Engage other members of the team in the preparation of the audit committee presentation PowerPoint (PPT) and related materials. Consider allowing staff to witness the inner workings of an audit committee meeting through web meeting tools or extend invitations for one or two members to attend and observe in person during each review. By involving the broader team in the reporting and presentation process, you can eliminate any mystery surrounding the procedure and foster a deeper sense of commitment and teamwork. This collaborative approach may also enhance the overall quality of the presentation by distributing the workload and incorporating fresh ideas from a diverse range of audit team members.


Internal audit is frequently regarded as trusted advisors to an organization, entrusted with the responsibility of furnishing stakeholders, the board, and the audit committee with actionable information essential for evaluating the audit plan, risks, controls, and overall audit results, among other factors.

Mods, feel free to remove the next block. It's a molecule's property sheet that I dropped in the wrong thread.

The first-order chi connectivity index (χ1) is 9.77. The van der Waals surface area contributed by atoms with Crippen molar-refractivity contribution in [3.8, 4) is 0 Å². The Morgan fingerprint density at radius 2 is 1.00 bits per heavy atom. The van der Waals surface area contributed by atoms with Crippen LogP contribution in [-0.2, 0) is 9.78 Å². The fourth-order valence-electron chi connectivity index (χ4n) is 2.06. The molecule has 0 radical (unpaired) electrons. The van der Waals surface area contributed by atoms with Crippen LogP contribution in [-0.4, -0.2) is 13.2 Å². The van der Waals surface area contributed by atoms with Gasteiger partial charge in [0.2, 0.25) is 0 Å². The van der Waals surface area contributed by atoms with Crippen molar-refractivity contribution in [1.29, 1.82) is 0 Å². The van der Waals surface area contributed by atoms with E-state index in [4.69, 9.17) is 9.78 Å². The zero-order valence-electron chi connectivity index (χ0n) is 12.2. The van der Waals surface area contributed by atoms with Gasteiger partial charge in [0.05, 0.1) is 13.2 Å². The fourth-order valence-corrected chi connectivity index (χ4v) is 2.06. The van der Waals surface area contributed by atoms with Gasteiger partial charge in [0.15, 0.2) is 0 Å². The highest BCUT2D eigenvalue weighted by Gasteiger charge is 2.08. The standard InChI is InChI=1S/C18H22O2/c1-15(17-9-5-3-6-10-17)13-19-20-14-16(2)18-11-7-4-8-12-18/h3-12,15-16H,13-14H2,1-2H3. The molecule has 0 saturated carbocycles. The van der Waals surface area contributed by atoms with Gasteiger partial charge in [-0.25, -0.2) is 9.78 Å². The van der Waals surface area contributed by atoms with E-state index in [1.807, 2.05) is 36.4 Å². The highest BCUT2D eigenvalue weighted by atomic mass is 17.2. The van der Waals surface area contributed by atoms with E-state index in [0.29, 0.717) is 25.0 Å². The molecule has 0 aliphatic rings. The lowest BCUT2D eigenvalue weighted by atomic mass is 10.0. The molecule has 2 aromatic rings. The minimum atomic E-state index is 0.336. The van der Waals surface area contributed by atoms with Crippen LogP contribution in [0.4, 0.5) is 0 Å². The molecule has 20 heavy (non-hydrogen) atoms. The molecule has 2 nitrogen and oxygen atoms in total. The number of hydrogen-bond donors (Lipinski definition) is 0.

The presentation of this information should be accurate, comprehensible, and easily digestible. If you find yourself grappling with where to begin or seek a tangible illustration, please feel free to review and download a copy of our audit committee PowerPoint presentation slide template.

  1. The Audit Committee: Internal Audit Oversight

Download the Presentation Template for Presentations that Impress